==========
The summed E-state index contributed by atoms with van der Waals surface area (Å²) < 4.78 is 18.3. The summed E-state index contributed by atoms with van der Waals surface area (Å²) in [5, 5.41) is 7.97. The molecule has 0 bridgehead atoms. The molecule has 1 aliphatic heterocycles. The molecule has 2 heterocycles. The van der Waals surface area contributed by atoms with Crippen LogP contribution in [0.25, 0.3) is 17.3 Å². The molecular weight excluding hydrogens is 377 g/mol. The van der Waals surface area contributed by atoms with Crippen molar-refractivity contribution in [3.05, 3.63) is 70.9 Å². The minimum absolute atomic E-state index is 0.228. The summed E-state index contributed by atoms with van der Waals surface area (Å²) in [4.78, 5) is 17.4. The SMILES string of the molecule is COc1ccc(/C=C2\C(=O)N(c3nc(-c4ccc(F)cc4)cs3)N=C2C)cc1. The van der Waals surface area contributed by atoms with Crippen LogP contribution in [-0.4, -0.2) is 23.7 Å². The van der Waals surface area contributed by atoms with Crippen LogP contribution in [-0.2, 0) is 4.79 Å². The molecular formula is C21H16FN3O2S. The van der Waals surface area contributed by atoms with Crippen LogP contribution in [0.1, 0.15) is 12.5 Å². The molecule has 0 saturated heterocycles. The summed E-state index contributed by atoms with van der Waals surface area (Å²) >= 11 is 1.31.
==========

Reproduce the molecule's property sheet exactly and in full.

The summed E-state index contributed by atoms with van der Waals surface area (Å²) < 4.78 is 18.3. The summed E-state index contributed by atoms with van der Waals surface area (Å²) in [5, 5.41) is 7.97. The molecule has 0 bridgehead atoms. The molecule has 1 aliphatic heterocycles. The molecule has 2 heterocycles. The van der Waals surface area contributed by atoms with Crippen LogP contribution in [0.25, 0.3) is 17.3 Å². The molecular weight excluding hydrogens is 377 g/mol. The van der Waals surface area contributed by atoms with Crippen molar-refractivity contribution in [3.05, 3.63) is 70.9 Å². The minimum absolute atomic E-state index is 0.228. The summed E-state index contributed by atoms with van der Waals surface area (Å²) in [4.78, 5) is 17.4. The SMILES string of the molecule is COc1ccc(/C=C2\C(=O)N(c3nc(-c4ccc(F)cc4)cs3)N=C2C)cc1. The van der Waals surface area contributed by atoms with Crippen LogP contribution in [-0.4, -0.2) is 23.7 Å². The van der Waals surface area contributed by atoms with Crippen LogP contribution in [-0.2, 0) is 4.79 Å². The molecular formula is C21H16FN3O2S. The van der Waals surface area contributed by atoms with Crippen LogP contribution in [0.1, 0.15) is 12.5 Å². The molecule has 0 saturated heterocycles. The summed E-state index contributed by atoms with van der Waals surface area (Å²) >= 11 is 1.31.